Home / Resources / US House of Representatives : Message from Congressman Chris Smith : Greetings to the Unified Buddhist Church of Vietnam on the Occasion of the 30th Anniversary of Its Movement for Religious Freedom, Human Rights and Democracy

US House of Representatives : Message from Congressman Chris Smith : Greetings to the Unified Buddhist Church of Vietnam on the Occasion of the 30th Anniversary of Its Movement for Religious Freedom, Human Rights and Democracy

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Congressman Christopher H. Smith


I wish to hail the Unified Buddhist Church of Vietnam on this thirtieth anniversary of its nonviolent struggle for religious freedom, human rights and democracy. Although I cannot be present, I want you all to know that your cause is close to my heart, and I will not cease my efforts on behalf of religious freedom, human rights and democracy – which are inseparable causes – until all the heroic Vietnamese people fully enjoy those rights to which they are entitled by the laws of God and man.

I would also like to send my greetings to Vo Van Ai, the overseas spokesman of the Unified Buddhist Church of Vietnam and Director of the International Buddhist Information Bureau, who has testified before my Committee and other committees in Congress, and who has done so much to keep America and the world aware of the plight of religious believers in Vietnam.

As many of you know, I visited Vietnam December 1-4 to see at first hand how Vietnam is treating its religious practitioners. I met with a wide range of people in Hanoi, Hue, and Saigon – government officials, religious figures, and democracy activists. I stressed to all government officials that future close relations with America will depend on real progress in religious freedom and human rights, and that there had been too little progress so far. I also stressed that if Vietnam truly wishes to develop economically and politically, it must tap the faith and enthusiasm of religious believers if it is to deal with the horrible problems all societies face : HIV/AIDS, drug addiction, trafficking in women, children and men. I told them that they must unconditionally free from prison and house arrest all prisoners of conscience, and that they must legalize the UBC.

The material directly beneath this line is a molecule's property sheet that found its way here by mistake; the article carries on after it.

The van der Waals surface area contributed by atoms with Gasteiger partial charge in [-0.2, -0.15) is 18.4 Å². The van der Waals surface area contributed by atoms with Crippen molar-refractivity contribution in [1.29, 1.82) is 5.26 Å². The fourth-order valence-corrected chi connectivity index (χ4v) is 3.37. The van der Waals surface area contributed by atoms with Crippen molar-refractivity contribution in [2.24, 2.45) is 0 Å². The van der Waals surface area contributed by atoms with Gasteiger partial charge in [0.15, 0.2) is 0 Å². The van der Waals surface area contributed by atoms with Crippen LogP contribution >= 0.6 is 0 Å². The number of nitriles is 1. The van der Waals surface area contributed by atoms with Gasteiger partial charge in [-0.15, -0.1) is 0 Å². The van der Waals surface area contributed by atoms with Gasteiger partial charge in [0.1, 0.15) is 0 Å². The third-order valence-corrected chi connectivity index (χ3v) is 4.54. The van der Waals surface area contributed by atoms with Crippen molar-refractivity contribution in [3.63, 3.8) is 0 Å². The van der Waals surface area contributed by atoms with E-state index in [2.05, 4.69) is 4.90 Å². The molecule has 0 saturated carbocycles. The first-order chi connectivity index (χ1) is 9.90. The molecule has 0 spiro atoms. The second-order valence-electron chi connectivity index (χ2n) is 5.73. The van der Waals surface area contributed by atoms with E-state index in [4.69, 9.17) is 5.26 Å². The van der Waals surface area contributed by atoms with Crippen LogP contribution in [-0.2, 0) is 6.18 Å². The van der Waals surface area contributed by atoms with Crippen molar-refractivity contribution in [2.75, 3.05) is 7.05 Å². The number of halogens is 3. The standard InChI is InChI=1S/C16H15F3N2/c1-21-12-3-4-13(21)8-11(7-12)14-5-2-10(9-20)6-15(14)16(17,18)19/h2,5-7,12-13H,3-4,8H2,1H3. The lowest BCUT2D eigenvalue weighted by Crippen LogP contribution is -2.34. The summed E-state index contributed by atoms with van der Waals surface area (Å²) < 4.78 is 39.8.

But mostly I listened to Vietnam’s heroic advocates for religious freedom and democracy, and heard what they had to say. I spoke to Buddhists, Catholics, Protestants – over 60 of them, monks, priests, pastors, bishops, and ordinary laymen and women. I sought to encourage them : but their enthusiasm, their hope, their courage, gave me far more than I could give them. Their faith and courage has made them free, regardless of persecution, imprisonment and torture. When the authorities finally come to their senses, they will find thousands of Vietnamese ready and able to provide the leadership that will be necessary in a democratic Vietnam.

I met with Thich Thien Minh, your leader in Hue, in the pagoda where he is under house arrest. He emphasized that religion “must have an objective existence outside politics,” and that Buddhism has operated in Vietnam for 2,000 years outside political control. And he told me that the UBCV will never be part of or subservient to the Communists. Thich Thien Minh said that the Communists had increased, not diminished, their harassment of the UBCV.

In Saigon, I met with Thich Quang Do, your General Secretary in Vietnam, at his pagoda. He too is under house arrest. Thich Quang Do, like Thich Thien Minh, stressed that religious freedom and democracy are linked. He too noted that harassment had increased. But both men radiated the conviction that neither they nor their fellow believers would be deterred from their struggle for religious freedom and democracy, which can alone guarantee that freedom.

I cannot deny that there have been some limited improvements in Vietnam, but the government has still not understood the fundamental reality : that religious freedom is not something for it to dole out occasionally in small doses, mostly under foreign pressure. It still does not understand that religious freedom is the first freedom, which is rooted in the human dignity of every individual. It is something which a legitimate government recognizes and protects, not something a government grants. And once a government recognizes the dignity of the individual and genuine religious freedom, political democracy can and must follow.

I have already held one hearing this year, in June, devoted exclusively to religious freedom in Vietnam, and in November we dedicated much of our hearing on International Religious Freedom to Vietnam. We will be having further follow-up hearings next spring on religious freedom in Vietnam. I introduced last week a resolution in Congress which specifically calls on Vietnam to release Thich Huyen Quang, Thich Quang Do and Thich Thien Minh, and all prisoners of conscience. I have reintroduced the Vietnam Human Rights Act, and will work hard for its passage this spring. In this year’s Authorization for the State Department, which I sponsored and the House passed overwhelmingly, we have included important human rights provisions regarding Vietnam. Now we need to get the Senate to pass the Authorization bill.

This is a crucial year for freedom in Vietnam. Please let all your Representatives, and especially your Senators, know how important progress on human rights in Vietnam is to you, and ask that they support the Vietnam Human Rights Act.

Once again, let me express what a privilege it has been to work with you to bring freedom to Vietnam.

Congressman Christopher H. Smith

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